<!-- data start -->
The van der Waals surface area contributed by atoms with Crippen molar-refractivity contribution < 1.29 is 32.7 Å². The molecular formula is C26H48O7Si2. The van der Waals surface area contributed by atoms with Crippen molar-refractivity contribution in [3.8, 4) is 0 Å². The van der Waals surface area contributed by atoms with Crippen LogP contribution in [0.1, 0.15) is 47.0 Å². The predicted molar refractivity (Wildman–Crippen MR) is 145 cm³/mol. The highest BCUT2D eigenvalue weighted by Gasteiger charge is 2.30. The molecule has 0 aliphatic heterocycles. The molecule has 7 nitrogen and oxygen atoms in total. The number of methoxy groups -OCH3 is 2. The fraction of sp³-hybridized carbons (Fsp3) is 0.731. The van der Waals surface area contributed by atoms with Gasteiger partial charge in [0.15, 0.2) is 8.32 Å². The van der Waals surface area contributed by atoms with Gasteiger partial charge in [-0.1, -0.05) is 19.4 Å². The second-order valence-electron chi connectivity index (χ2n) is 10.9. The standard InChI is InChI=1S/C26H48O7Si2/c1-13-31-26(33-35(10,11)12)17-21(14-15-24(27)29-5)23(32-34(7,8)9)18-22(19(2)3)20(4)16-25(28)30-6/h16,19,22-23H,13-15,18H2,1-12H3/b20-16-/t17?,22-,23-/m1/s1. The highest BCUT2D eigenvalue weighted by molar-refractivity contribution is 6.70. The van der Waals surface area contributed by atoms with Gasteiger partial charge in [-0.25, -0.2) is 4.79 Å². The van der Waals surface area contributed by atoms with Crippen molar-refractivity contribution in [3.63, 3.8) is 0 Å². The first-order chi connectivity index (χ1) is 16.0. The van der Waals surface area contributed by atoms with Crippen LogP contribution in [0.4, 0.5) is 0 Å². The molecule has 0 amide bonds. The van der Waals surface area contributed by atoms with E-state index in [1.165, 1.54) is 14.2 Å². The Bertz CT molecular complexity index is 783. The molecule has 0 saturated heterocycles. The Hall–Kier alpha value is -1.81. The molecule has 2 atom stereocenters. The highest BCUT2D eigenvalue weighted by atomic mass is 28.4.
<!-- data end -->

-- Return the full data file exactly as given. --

The van der Waals surface area contributed by atoms with Crippen molar-refractivity contribution < 1.29 is 32.7 Å². The molecular formula is C26H48O7Si2. The van der Waals surface area contributed by atoms with Crippen molar-refractivity contribution in [3.8, 4) is 0 Å². The van der Waals surface area contributed by atoms with Crippen LogP contribution in [0.1, 0.15) is 47.0 Å². The predicted molar refractivity (Wildman–Crippen MR) is 145 cm³/mol. The highest BCUT2D eigenvalue weighted by Gasteiger charge is 2.30. The molecule has 0 aliphatic heterocycles. The molecule has 7 nitrogen and oxygen atoms in total. The number of methoxy groups -OCH3 is 2. The fraction of sp³-hybridized carbons (Fsp3) is 0.731. The van der Waals surface area contributed by atoms with Gasteiger partial charge in [0.15, 0.2) is 8.32 Å². The van der Waals surface area contributed by atoms with Gasteiger partial charge in [-0.1, -0.05) is 19.4 Å². The second-order valence-electron chi connectivity index (χ2n) is 10.9. The standard InChI is InChI=1S/C26H48O7Si2/c1-13-31-26(33-35(10,11)12)17-21(14-15-24(27)29-5)23(32-34(7,8)9)18-22(19(2)3)20(4)16-25(28)30-6/h16,19,22-23H,13-15,18H2,1-12H3/b20-16-/t17?,22-,23-/m1/s1. The highest BCUT2D eigenvalue weighted by molar-refractivity contribution is 6.70. The van der Waals surface area contributed by atoms with Gasteiger partial charge in [-0.25, -0.2) is 4.79 Å². The van der Waals surface area contributed by atoms with Crippen molar-refractivity contribution in [3.63, 3.8) is 0 Å². The first-order chi connectivity index (χ1) is 16.0. The van der Waals surface area contributed by atoms with Crippen LogP contribution in [0.4, 0.5) is 0 Å². The molecule has 0 amide bonds. The van der Waals surface area contributed by atoms with E-state index in [1.165, 1.54) is 14.2 Å². The Bertz CT molecular complexity index is 783. The molecule has 0 saturated heterocycles. The Hall–Kier alpha value is -1.81. The molecule has 2 atom stereocenters. The highest BCUT2D eigenvalue weighted by atomic mass is 28.4.